• Joanne

    An excellent German movie that takes us into life for the intelligencia during the DDR. It won numerous awards. I highly recommend it.
    Das Leben der Anderen / The Lives of Others.

    http://en.wikipedia.org/wiki/The_Lives_of_Others

  • Joanne

    An excellent German movie that takes us into life for the intelligencia during the DDR. It won numerous awards. I highly recommend it.
    Das Leben der Anderen / The Lives of Others.

    http://en.wikipedia.org/wiki/The_Lives_of_Others

  • Grace

    Joanne,

    Thank you for the recommendation. I will try to see it, with English subtitles, as I don’t speak or understand German.

  • Grace

    Joanne,

    Thank you for the recommendation. I will try to see it, with English subtitles, as I don’t speak or understand German.

  • Helen K

    I also will try to see it, Joanne. We are currently enjoying a British series released way back in the late 70′s to 1980. Getting the discs from our local library. About a German occupation of the Channel Islands. Don’t know how accurate it is, but it’s more interesting than most stuff on commerical TV. The title is “Enemy at the Door”.

  • Helen K

    I also will try to see it, Joanne. We are currently enjoying a British series released way back in the late 70′s to 1980. Getting the discs from our local library. About a German occupation of the Channel Islands. Don’t know how accurate it is, but it’s more interesting than most stuff on commerical TV. The title is “Enemy at the Door”.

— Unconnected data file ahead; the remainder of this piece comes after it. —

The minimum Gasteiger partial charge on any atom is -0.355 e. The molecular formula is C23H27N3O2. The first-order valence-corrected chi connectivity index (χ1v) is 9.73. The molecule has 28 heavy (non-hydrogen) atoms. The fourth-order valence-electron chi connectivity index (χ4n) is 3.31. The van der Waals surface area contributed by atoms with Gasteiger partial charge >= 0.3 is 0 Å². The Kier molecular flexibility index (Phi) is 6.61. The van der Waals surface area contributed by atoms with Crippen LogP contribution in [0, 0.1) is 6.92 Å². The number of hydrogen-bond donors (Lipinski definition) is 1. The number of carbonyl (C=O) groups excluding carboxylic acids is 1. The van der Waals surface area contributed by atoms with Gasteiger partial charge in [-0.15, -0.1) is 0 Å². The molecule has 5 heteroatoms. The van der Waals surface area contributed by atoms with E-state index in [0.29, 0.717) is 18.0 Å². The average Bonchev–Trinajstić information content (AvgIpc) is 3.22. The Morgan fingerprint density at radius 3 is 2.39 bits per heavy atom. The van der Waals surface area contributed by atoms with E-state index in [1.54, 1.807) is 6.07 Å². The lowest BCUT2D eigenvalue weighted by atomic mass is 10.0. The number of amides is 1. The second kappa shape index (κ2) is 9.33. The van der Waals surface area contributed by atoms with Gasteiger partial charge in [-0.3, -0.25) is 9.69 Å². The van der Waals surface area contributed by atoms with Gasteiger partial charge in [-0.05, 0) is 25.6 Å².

• Joanne

    I actually worked with a woman whose parents were working on one of the channel islands when they were invaded. They stayed there throughout the occupation and had marvelous stories. My work friend was actually born there, then. So, I’ve been wanting to see “Enemy at the Door” also.

  • Joanne

    I actually worked with a woman whose parents were working on one of the channel islands when they were invaded. They stayed there throughout the occupation and had marvelous stories. My work friend was actually born there, then. So, I’ve been wanting to see “Enemy at the Door” also.

  • Helen K

    That’s fascinating, Joanne. I think you will enjoy the series. Husband brought it home from the library as he was looking for something I might watch. I’m more of a reader than a watcher but I’ve become involved with the character and their personal stories. I believe there are 26 episodes in all. I love shows that display rural scenery and I especially enjoy the looks of English countryside. I found The Lives of Others on Netflix and added it to our list.